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Originally featured on BroadcastEngineering.com
Jan 5

Written by:
1/5/2012 8:45 AM  RssIcon

Looking to circumvent television networks that refuse to license their content, embattled content provider FilmOn

FilmOn AIR is an ATSC-compatible digital antenna dongle that plugs into mobile devices and displays “over-the-air” digital signals from the major networks and local broadcasters.

(http://www.filmon.com/) has announced an ATSC-compatible digital antenna dongle that plugs into mobile devices and displays “over-the-air” digital signals from the major networks and local broadcasters. The receiving device, called FilmOn AIR, will be available in February.

The plug-in device is free with every $150 annual U.S.-based subscription to FilmOn’s Internet service. Sold separately for $95.95, it enables watching and recording of free-to-air shows on Apple’s iOS for iPad and iPhone, Google’s Android, Macs and PCs. A built-in five-hour battery with pass-through charging is included.

Looking to circumvent television networks that refuse to license their content, embattled content provider FilmOn (http://www.filmon.com/) has announced an ATSC-compatible digital antenna dongle that plugs into mobile devices and displays “over-the-air” digital signals from the major networks and local broadcasters. The receiving device, called FilmOn AIR, will be available in February.

The plug-in device is free with every $150 annual U.S.-based subscription to FilmOn’s Internet service. Sold separately for $95.95, it enables watching and recording of free-to-air shows on Apple’s iOS for iPad and iPhone, Google’s Android, Macs and PCs. A built-in five-hour battery with pass-through charging is included.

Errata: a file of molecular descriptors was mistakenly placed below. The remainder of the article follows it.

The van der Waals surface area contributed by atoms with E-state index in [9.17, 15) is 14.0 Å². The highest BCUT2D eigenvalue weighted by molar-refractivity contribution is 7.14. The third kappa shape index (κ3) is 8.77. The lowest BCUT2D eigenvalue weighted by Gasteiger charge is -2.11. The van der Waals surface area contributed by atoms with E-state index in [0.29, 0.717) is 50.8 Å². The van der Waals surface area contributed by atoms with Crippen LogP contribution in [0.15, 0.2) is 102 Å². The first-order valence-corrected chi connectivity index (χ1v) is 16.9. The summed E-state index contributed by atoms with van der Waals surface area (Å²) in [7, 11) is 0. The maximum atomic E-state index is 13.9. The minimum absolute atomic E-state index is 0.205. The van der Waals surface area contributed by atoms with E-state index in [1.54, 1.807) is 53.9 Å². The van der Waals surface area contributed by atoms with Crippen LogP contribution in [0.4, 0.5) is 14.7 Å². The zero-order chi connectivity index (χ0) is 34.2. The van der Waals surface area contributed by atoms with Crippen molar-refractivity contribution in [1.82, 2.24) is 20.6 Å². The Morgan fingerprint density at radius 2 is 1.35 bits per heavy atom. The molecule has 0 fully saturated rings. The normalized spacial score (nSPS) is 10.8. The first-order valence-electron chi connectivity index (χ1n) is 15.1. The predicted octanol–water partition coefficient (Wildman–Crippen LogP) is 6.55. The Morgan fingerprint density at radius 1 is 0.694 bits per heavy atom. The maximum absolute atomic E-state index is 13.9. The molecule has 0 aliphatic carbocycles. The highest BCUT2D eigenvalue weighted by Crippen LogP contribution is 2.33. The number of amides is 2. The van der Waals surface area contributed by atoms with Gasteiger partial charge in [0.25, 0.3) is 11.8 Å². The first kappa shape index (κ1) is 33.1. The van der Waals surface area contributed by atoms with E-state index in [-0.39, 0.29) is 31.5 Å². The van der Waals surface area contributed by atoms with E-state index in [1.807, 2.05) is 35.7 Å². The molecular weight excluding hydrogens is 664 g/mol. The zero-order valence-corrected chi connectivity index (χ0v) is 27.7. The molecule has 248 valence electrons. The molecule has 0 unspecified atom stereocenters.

The “Air” dongle does not rebroadcast signals with an Internet connection. Instead, it receives signals off the air, circumventing the legal (exclusivity) issues being argued by U.S. television networks. The networks charge that FilmOn does not have the right to stream copyrighted video content over the Internet.

The antenna solution has yet to be tested by consumers, so its viability is not yet clear. It is also not clear whether the networks will attempt to block the new workaround.

Alki David, FilmOn’s chief executive officer and founder, said that the company has licensed over 120 HD online television channels and even launched its own college sports and live soccer channels, but the challenge has been in legally bringing major network programming to its lineup while “respecting the network’s traditional business models.”

FilmOn originally launched in September 2010, but was promptly sued by NBC, CBS, ABC, Twentieth Century Fox Film Corporation and Fox Television Stations. They argued that the company had no right to stream its content and that case continues.

FilmOn expects to settle the network dispute this year. Until the networks give their approval to allow their content to be included with the service, the AIR dongle will act as a workaround, the company said.

FilmOn offers “HD quality” TV broadcasts to computers via web browser and mobile devices via apps using Wi-Fi. So far, without network fare, most of FilmOn’s 120 channels of programming include sports and news broadcasts.

Besides its delivery platform for streaming HD IPTV, FilmOn also offers third-party turnkey solutions in content and technology branding. FilmOn.com is a Frankfurt-based company with offices in Beverly Hills, Calif. and London. It also maintains data centers in Los Angeles, New York, Amsterdam and Geneva.

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